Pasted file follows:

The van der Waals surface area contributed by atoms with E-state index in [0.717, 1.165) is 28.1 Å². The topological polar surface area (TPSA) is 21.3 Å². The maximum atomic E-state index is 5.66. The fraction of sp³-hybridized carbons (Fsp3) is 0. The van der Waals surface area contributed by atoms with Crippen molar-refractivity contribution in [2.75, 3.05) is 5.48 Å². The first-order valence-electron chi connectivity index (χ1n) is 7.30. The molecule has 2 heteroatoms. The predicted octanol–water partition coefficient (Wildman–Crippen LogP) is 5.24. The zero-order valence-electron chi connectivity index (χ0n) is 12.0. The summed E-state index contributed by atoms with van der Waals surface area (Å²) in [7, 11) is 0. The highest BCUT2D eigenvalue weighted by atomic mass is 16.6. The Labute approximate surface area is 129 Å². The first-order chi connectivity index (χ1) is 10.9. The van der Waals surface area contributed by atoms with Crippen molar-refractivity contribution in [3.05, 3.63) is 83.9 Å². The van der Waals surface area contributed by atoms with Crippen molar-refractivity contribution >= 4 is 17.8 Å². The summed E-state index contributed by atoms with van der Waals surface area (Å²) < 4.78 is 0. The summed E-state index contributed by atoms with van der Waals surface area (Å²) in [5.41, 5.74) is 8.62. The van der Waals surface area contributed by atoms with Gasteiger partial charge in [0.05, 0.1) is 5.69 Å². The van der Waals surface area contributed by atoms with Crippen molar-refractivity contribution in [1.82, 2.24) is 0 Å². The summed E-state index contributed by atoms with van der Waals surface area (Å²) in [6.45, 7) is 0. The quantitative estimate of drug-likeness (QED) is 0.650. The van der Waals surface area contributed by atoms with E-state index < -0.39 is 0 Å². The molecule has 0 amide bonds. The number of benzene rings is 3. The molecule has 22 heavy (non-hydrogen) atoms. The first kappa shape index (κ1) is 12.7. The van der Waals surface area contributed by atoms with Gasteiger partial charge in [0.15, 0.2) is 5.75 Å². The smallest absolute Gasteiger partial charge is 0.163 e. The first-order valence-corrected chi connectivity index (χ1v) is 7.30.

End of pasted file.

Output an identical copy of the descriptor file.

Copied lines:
The van der Waals surface area contributed by atoms with E-state index in [0.717, 1.165) is 28.1 Å². The topological polar surface area (TPSA) is 21.3 Å². The maximum atomic E-state index is 5.66. The fraction of sp³-hybridized carbons (Fsp3) is 0. The van der Waals surface area contributed by atoms with Crippen molar-refractivity contribution in [2.75, 3.05) is 5.48 Å². The first-order valence-electron chi connectivity index (χ1n) is 7.30. The molecule has 2 heteroatoms. The predicted octanol–water partition coefficient (Wildman–Crippen LogP) is 5.24. The zero-order valence-electron chi connectivity index (χ0n) is 12.0. The summed E-state index contributed by atoms with van der Waals surface area (Å²) in [7, 11) is 0. The highest BCUT2D eigenvalue weighted by atomic mass is 16.6. The Labute approximate surface area is 129 Å². The first-order chi connectivity index (χ1) is 10.9. The van der Waals surface area contributed by atoms with Crippen molar-refractivity contribution in [3.05, 3.63) is 83.9 Å². The van der Waals surface area contributed by atoms with Crippen molar-refractivity contribution >= 4 is 17.8 Å². The summed E-state index contributed by atoms with van der Waals surface area (Å²) < 4.78 is 0. The summed E-state index contributed by atoms with van der Waals surface area (Å²) in [5.41, 5.74) is 8.62. The van der Waals surface area contributed by atoms with Gasteiger partial charge in [0.05, 0.1) is 5.69 Å². The van der Waals surface area contributed by atoms with Crippen molar-refractivity contribution in [1.82, 2.24) is 0 Å². The summed E-state index contributed by atoms with van der Waals surface area (Å²) in [6.45, 7) is 0. The quantitative estimate of drug-likeness (QED) is 0.650. The van der Waals surface area contributed by atoms with E-state index < -0.39 is 0 Å². The molecule has 0 amide bonds. The number of benzene rings is 3. The molecule has 22 heavy (non-hydrogen) atoms. The first kappa shape index (κ1) is 12.7. The van der Waals surface area contributed by atoms with Gasteiger partial charge in [0.15, 0.2) is 5.75 Å². The smallest absolute Gasteiger partial charge is 0.163 e. The first-order valence-corrected chi connectivity index (χ1v) is 7.30.